Now the government is vowing to get tough, with activists hoping mandatory restrictions on shipping emissions will be among a raft of measures announced next week aimed at making the city more environmentally friendly.
A total of 410 560 vessels arrived and left the port in 2011, with cargo ships vying for space in the crowded waters alongside public ferries, tourist junks and luxury yachts.
This level of activity means shipping is a key polluter in a city where, according to the University of Hong Kong, air pollution kills about 3 200 people every year.
Simon Ng of the Civic Exchange think-tank blamed the pollution, which often shrouds the city's dramatic skyline in thick smog, for driving away talent.
"Just imagine a small power plant right next to your doorstep, producing a lot of pollution every day, almost 24 hours a day, what would you do?" he said.
"Ships are now producing a lot more pollutants than we had anticipated, and it is becoming a major problem that we need to address."
Rising emissions from ships, which burn heavily polluting bunker fuel, will have seen shipping overtake the power industry as the biggest source of the colourless toxic gas sulphur dioxide in 2012, Ng predicted.
Nearly 400 Hong Kong people died last year from breathing in pollution from bunker fuel alone, he added, citing a study on marine pollution by his think-tank.
Activists say Hong Kong lags behind the rest of the world on environmental issues ranging from recycling to cycle lanes.
And when it comes to shipping, while vessels calling in northern Europe and North America are mostly restricted to fuels with 1% or less sulphur content, Hong Kong allows 3.5%.
Last year however, it did introduce a voluntary scheme in which ships using 0.5% or less are given a 50% discount in port dues.
Christine Loh, an environmental crusader who has become the government's environment undersecretary, said the scheme was just a "small start".
"We want to regulate. We want it to become mandatory and we want to take the scheme across the border to our neighbours in Guangdong," she told an air quality conference last month.
"We would like, within the next few years, to collaborate and work very closely with the Guangdong province so the whole of the water of the [Pearl River Delta] could be turned into a low emission zone."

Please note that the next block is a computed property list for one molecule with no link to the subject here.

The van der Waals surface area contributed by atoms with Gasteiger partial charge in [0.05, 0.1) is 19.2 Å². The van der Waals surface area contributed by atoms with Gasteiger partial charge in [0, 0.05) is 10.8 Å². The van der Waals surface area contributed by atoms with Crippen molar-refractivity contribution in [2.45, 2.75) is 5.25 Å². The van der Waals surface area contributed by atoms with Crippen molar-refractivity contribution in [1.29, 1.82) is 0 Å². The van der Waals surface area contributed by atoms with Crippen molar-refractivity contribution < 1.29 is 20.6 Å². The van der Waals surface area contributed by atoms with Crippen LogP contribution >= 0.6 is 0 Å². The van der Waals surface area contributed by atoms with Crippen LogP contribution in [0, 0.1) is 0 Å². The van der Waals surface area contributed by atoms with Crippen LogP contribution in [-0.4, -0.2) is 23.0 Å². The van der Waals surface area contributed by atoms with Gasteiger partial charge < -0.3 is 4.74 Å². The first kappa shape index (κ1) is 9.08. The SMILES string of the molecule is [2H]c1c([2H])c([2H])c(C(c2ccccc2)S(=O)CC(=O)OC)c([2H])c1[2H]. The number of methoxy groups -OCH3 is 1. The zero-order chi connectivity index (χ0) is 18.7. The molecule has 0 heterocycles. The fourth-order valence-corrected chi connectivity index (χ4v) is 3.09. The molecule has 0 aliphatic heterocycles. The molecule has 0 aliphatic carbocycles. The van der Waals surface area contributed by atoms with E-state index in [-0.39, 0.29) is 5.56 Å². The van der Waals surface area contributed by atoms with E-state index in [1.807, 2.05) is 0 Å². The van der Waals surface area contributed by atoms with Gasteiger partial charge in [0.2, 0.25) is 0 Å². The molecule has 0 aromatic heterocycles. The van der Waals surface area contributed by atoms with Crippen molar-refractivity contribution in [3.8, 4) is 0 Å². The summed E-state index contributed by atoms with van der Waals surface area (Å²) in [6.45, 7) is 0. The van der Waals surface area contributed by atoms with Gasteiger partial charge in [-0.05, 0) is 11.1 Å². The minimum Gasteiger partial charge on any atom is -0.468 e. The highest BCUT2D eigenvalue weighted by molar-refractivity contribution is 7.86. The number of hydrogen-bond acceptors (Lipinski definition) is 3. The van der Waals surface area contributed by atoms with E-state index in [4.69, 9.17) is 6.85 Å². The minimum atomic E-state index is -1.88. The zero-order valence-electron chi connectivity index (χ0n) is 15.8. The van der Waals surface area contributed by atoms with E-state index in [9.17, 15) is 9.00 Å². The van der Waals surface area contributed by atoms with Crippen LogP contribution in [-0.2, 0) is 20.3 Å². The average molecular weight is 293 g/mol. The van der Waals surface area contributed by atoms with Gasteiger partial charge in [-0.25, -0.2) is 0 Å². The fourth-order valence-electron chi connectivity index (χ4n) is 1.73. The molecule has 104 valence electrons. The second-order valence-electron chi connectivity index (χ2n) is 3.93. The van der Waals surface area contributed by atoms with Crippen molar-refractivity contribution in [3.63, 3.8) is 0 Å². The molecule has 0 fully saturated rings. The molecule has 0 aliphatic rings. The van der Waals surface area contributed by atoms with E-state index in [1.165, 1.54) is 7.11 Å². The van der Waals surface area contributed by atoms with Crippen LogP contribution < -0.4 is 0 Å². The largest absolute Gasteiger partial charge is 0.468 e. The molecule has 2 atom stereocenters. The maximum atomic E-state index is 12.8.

The Environmental Protection Department said it was working with the mainland Chinese authorities to look into a switch to cleaner fuel for vessels berthed in the delta, which includes Macau and industrial hubs like Shenzhen.
But the Hong Kong Shipowners Association said the reduction in port dues was only enough to cover 30% - 40% of the yearly costs of using cleaner fuel, which amounted to about $2m per company.
"Asking carriers to spend money that they don't have on switching fuel is quite a difficult thing," the association's managing director Arthur Bowring said.
The industry was operating in a "terrible" environment amid an unpredictable trade volume due to the global financial crisis, he added.
But he said liners were prepared to work with the government and noted that about 18 companies had taken part in a two-year unsubsidised, industry-led initiative to use cleaner fuel that expired at the end of last year.
Orient Overseas, Hong Kong's biggest container ship operator, which took part in the initiative, said mandatory regulation would at least create a level playing field.
The city's chief executive Leung Chun-ying has pledged to make pollution one of his top priorities during his five-year term.
But when the Beijing-backed leader takes up the issue in his first annual policy address next week, the question will be not just whether the field is level but also whether he is willing to set the bar high enough.
New air quality objectives announced last year for seven pollutants including sulphur dioxide and carbon monoxide were criticised as too little, too late and in August the city choked under the worst smog it had ever recorded.